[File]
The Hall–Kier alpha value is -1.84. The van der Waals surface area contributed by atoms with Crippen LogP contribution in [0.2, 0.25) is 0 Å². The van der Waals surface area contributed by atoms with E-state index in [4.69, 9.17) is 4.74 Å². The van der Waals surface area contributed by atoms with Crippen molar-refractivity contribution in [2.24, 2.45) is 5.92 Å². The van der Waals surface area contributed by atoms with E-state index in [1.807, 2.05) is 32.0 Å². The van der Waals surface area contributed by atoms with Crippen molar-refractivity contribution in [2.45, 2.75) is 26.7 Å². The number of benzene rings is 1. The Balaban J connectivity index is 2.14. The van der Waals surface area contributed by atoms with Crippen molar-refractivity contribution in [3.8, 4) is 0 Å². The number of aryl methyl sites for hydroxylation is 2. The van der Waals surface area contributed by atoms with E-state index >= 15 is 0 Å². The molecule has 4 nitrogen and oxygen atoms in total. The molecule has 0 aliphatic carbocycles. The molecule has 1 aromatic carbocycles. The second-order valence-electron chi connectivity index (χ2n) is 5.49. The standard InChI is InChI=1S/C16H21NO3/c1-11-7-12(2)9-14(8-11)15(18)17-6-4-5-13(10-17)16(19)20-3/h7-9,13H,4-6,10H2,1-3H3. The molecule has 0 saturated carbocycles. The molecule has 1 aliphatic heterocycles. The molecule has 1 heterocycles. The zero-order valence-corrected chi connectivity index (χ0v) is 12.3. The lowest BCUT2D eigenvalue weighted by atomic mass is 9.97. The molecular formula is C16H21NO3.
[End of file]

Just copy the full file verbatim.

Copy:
The Hall–Kier alpha value is -1.84. The van der Waals surface area contributed by atoms with Crippen LogP contribution in [0.2, 0.25) is 0 Å². The van der Waals surface area contributed by atoms with E-state index in [4.69, 9.17) is 4.74 Å². The van der Waals surface area contributed by atoms with Crippen molar-refractivity contribution in [2.24, 2.45) is 5.92 Å². The van der Waals surface area contributed by atoms with E-state index in [1.807, 2.05) is 32.0 Å². The van der Waals surface area contributed by atoms with Crippen molar-refractivity contribution in [2.45, 2.75) is 26.7 Å². The number of benzene rings is 1. The Balaban J connectivity index is 2.14. The van der Waals surface area contributed by atoms with Crippen molar-refractivity contribution in [3.8, 4) is 0 Å². The number of aryl methyl sites for hydroxylation is 2. The van der Waals surface area contributed by atoms with E-state index >= 15 is 0 Å². The molecule has 4 nitrogen and oxygen atoms in total. The molecule has 0 aliphatic carbocycles. The molecule has 1 aromatic carbocycles. The second-order valence-electron chi connectivity index (χ2n) is 5.49. The standard InChI is InChI=1S/C16H21NO3/c1-11-7-12(2)9-14(8-11)15(18)17-6-4-5-13(10-17)16(19)20-3/h7-9,13H,4-6,10H2,1-3H3. The molecule has 0 saturated carbocycles. The molecule has 1 aliphatic heterocycles. The molecule has 1 heterocycles. The zero-order valence-corrected chi connectivity index (χ0v) is 12.3. The lowest BCUT2D eigenvalue weighted by atomic mass is 9.97. The molecular formula is C16H21NO3.